First and foremost, you cannot collect BOTH the full amount of SSDI benefits AND the full amount of STD benefits you would otherwise be entitled to receive. The Social Security Administration (SSA) will compute what is called an “offset” and reduce your monthly SSDI benefit check amount if the combined amount of your SSDI and STD would exceed 80 percent of what you were earning before you became disabled. The SSA calculates your pre-disability earnings by figuring out the average amount you made each month of the year when your pay was the highest out of the five preceding years.
Also, the offset for STD benefits can affect your back pay. This term refers to the amount of SSDI benefits you are entitled to receive computed from the time you became disabled until the time the SSA finally gets around to paying you.
For example, you might become disabled on Jan. 1, 2012, but not apply for SSDI benefits until Jan. 1, 2013, and not get an award of benefits until Jan. 1, 2015. That’s three full years later. After deducting the mandatory five-month waiting period for SSDI benefits to kick in, you are short by 31 months of back pay. However, if you were receiving STD benefits through your employer during the same period over which the back pay is computed, the same offset described above applies and your back pay will be reduced accordingly.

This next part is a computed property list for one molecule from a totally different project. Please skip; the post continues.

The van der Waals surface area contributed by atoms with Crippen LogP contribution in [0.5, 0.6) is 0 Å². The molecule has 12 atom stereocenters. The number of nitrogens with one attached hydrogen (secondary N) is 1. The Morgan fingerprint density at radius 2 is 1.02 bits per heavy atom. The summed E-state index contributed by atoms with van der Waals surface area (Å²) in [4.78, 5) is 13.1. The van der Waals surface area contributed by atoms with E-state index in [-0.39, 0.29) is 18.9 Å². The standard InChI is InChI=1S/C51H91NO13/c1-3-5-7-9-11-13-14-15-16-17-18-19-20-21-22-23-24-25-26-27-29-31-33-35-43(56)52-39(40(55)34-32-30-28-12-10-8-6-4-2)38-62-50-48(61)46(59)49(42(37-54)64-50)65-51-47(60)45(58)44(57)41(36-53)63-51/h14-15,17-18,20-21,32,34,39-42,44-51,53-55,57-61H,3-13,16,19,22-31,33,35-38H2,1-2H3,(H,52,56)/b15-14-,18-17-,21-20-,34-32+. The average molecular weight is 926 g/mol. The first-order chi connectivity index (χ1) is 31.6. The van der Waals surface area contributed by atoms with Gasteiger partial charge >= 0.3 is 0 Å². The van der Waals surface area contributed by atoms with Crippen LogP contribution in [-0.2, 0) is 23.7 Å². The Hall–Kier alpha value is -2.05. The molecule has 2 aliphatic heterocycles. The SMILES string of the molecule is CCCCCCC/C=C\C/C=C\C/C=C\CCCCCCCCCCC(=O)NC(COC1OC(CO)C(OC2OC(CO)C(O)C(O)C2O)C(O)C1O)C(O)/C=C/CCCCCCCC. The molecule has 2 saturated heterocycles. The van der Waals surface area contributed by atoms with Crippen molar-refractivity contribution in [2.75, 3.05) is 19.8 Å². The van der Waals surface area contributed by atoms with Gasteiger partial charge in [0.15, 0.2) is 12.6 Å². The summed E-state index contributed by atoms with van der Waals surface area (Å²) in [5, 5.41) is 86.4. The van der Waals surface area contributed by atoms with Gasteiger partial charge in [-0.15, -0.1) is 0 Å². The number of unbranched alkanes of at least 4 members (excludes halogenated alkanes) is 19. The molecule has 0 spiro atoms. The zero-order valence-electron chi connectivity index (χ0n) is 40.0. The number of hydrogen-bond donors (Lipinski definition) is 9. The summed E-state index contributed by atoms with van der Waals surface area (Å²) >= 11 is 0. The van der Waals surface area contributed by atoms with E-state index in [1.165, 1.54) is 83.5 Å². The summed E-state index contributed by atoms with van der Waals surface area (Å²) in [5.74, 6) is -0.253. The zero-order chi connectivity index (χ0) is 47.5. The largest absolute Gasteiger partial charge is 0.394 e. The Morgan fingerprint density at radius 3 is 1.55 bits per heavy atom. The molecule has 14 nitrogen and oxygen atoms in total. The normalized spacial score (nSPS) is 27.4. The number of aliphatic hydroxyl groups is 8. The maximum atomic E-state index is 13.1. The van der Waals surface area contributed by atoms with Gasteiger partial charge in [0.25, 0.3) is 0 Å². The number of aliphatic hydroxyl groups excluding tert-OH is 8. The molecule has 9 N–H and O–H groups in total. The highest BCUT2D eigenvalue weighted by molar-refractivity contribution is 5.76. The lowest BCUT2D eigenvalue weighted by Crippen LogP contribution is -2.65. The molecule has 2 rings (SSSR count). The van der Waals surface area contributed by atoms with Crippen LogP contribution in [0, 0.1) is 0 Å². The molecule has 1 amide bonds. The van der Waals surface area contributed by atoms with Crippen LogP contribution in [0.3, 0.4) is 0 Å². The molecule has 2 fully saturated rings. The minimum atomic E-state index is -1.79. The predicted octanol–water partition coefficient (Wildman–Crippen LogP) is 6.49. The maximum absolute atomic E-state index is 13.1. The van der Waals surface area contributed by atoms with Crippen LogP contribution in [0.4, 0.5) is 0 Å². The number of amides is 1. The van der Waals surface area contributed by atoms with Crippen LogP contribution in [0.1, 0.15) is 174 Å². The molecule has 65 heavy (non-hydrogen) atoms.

Finally, be aware that in a situation where if you are receiving STD through your employer and then later win your SSDI case, the insurance company from whom you received the STD benefits will often be reimbursed for the STD benefits they paid you. In almost all such situations, the terms of the STD policy allow the STD plan to recover its money back if you are awarded SSDI benefits. You can think of STD benefits through your employer almost like a loan that has to be paid back if and when you become entitled to the longer-term benefits from the U.S. government.